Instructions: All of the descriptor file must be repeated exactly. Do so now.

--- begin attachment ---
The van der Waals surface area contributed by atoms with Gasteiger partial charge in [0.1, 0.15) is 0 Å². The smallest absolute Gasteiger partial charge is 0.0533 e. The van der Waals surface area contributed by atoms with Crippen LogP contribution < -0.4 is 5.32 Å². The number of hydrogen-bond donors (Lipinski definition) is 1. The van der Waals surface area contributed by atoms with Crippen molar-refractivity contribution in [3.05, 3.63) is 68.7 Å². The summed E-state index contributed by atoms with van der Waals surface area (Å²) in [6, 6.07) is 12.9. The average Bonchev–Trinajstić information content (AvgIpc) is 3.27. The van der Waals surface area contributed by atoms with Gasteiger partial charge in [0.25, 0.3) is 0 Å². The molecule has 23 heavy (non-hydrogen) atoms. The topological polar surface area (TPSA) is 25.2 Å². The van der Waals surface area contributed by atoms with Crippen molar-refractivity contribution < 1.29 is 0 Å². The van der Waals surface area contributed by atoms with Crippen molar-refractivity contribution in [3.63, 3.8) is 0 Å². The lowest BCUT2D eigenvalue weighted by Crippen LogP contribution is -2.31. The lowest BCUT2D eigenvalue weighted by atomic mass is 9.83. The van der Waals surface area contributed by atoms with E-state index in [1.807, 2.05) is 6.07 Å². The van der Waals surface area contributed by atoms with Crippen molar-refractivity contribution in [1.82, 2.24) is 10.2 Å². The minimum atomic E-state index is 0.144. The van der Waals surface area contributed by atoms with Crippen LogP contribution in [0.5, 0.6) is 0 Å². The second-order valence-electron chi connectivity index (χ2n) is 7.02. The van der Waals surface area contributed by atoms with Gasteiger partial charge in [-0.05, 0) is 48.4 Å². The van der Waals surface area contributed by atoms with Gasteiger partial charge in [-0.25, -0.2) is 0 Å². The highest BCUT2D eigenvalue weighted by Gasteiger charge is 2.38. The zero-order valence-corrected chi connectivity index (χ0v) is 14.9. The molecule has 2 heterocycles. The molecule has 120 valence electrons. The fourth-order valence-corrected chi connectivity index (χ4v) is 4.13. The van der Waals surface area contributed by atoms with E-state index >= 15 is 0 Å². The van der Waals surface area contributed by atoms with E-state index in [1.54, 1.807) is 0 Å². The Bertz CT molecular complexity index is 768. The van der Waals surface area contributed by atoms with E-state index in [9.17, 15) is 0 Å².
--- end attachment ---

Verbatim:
The van der Waals surface area contributed by atoms with Gasteiger partial charge in [0.1, 0.15) is 0 Å². The smallest absolute Gasteiger partial charge is 0.0533 e. The van der Waals surface area contributed by atoms with Crippen LogP contribution < -0.4 is 5.32 Å². The number of hydrogen-bond donors (Lipinski definition) is 1. The van der Waals surface area contributed by atoms with Crippen molar-refractivity contribution in [3.05, 3.63) is 68.7 Å². The summed E-state index contributed by atoms with van der Waals surface area (Å²) in [6, 6.07) is 12.9. The average Bonchev–Trinajstić information content (AvgIpc) is 3.27. The van der Waals surface area contributed by atoms with Gasteiger partial charge in [0.25, 0.3) is 0 Å². The molecule has 23 heavy (non-hydrogen) atoms. The topological polar surface area (TPSA) is 25.2 Å². The van der Waals surface area contributed by atoms with Crippen molar-refractivity contribution < 1.29 is 0 Å². The van der Waals surface area contributed by atoms with Crippen molar-refractivity contribution in [3.63, 3.8) is 0 Å². The lowest BCUT2D eigenvalue weighted by Crippen LogP contribution is -2.31. The lowest BCUT2D eigenvalue weighted by atomic mass is 9.83. The van der Waals surface area contributed by atoms with E-state index in [1.807, 2.05) is 6.07 Å². The van der Waals surface area contributed by atoms with Crippen molar-refractivity contribution in [1.82, 2.24) is 10.2 Å². The minimum atomic E-state index is 0.144. The van der Waals surface area contributed by atoms with Crippen LogP contribution in [0.5, 0.6) is 0 Å². The second-order valence-electron chi connectivity index (χ2n) is 7.02. The van der Waals surface area contributed by atoms with Gasteiger partial charge in [-0.05, 0) is 48.4 Å². The van der Waals surface area contributed by atoms with Gasteiger partial charge in [-0.25, -0.2) is 0 Å². The highest BCUT2D eigenvalue weighted by Gasteiger charge is 2.38. The zero-order valence-corrected chi connectivity index (χ0v) is 14.9. The molecule has 2 heterocycles. The molecule has 120 valence electrons. The fourth-order valence-corrected chi connectivity index (χ4v) is 4.13. The van der Waals surface area contributed by atoms with E-state index >= 15 is 0 Å². The van der Waals surface area contributed by atoms with E-state index in [1.54, 1.807) is 0 Å². The Bertz CT molecular complexity index is 768. The van der Waals surface area contributed by atoms with E-state index in [9.17, 15) is 0 Å².